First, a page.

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This Lana Del Rey Meets Ivanka Trump Parody Song Sucks

Amber Coffman and songwriter/satirist Nick Lutsko DESTROY the President’s daughter. You’ve GOTTA see this.

by Colin Joyce
Aug 24 2017, 8:53pm

Lana Del Rey photo by Neil Krug/Ivanka Trump photo by U.S. Department of State

Aside from the rich men in Donald Trump's immediate orbit, pretty much the only people whose lives have improved in the wake of the inauguration of the 45th president have been the hacky comedians getting cheap laughs out of making fun of, like, the size of his hands on the internet.

Well-meaning liberal uncles worldwide chatter "haha so true!" while retweeting whatever quick-fingered laughmaster managed to get the first response to a Trump tweet calling him a "sentient dumpster fire" or some other instantly overused insult. It's had the function of turning people who are basically just competent internet users armed with joke-shaped phraseology into viral sensations and it is always exhausting. Which is exactly why I urge you not to watch today's product of a malfunctioning liberalist-comedy-headline-generator: "This is what @IvankaTrump would sound like as a @LanaDelRey song."

Posted by Super Deluxe, the video's a parody song written by the Tennessean musician and comedian Nick Lutsko—who's hit this particular retweet jackpot before with projects like "Donald Trump's Tweets As An Early 2000s Emo Song" and "Alex Jones Rants as an Indie Folk Song." Much like those songs, this one's a ripped from the headlines affair—repurposing bits of the younger Trump's speeches into a dead-eyed pop song in the style of everyone's favorite philosophy-major-turned-pop star.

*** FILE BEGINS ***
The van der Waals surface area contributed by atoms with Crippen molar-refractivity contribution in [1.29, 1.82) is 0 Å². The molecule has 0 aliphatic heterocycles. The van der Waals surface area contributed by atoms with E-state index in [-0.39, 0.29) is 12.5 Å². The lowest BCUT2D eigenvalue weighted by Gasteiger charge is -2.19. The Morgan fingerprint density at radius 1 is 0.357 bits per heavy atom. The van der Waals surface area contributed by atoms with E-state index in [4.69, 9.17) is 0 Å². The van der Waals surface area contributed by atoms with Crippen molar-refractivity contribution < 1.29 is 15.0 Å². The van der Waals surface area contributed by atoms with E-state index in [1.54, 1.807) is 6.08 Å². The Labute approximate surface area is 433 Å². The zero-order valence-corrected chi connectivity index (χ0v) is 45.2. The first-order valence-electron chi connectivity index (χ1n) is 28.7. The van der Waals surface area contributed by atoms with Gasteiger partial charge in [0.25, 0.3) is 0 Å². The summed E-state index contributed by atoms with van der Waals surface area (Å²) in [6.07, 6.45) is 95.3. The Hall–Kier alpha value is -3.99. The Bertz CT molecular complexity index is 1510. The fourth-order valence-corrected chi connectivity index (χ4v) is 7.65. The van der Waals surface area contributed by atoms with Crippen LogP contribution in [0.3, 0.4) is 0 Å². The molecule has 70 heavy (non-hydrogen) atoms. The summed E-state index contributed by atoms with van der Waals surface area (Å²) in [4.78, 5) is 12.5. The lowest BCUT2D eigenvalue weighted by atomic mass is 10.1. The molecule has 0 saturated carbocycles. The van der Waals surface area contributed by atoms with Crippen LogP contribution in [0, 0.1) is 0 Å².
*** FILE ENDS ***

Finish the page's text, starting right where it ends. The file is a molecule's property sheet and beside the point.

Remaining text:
It's, like, mostly inoffensive and Amber Coffman—formerly of Dirty Projectors—does a pretty spot on impression of Del Rey. The opening couplet ("My father is the opposite of a man/It's almost impossible to love him") is pretty indicative what you get throughout, the sort of dry ennui and Oedipal drama that people projected upon Ivanka's relationship with her father since long before the election.

Part of the issue is a temporal problem that any comedy that takes time and effort to produce faces in the Trump era. The horrors come so fast that you can have an idea that's funny on Monday that's already been memed to death by Friday. I can almost guarantee that Lutsko—or someone responsible for even less funny content than him—has some sort of viral-baiting video about the nuclear tensions with North Korea in the works, despite the fact that the "fire and fury" comments already feel like a dream from another lifetime.

But part of it's just that the internet rewards people like Lutsko for obvious jokes. This would have already felt played out even if he published it on inauguration day. I like making fun of the Trumps as much as anyone! I like Lana Del Rey as much as everyone! But it's depressing that this sort of engagement-driven micro-comedy passes well enough for political commentary that the entire blog ecosystem feels obligated to post even though no one's actually laughing. What if we all just donated money to people fighting against systemic oppression every time we felt the urge to watch something like this.

So true! Haha. Send Tweet.

Colin Joyce is an editor at Noisey. He likes having fun on Twitter.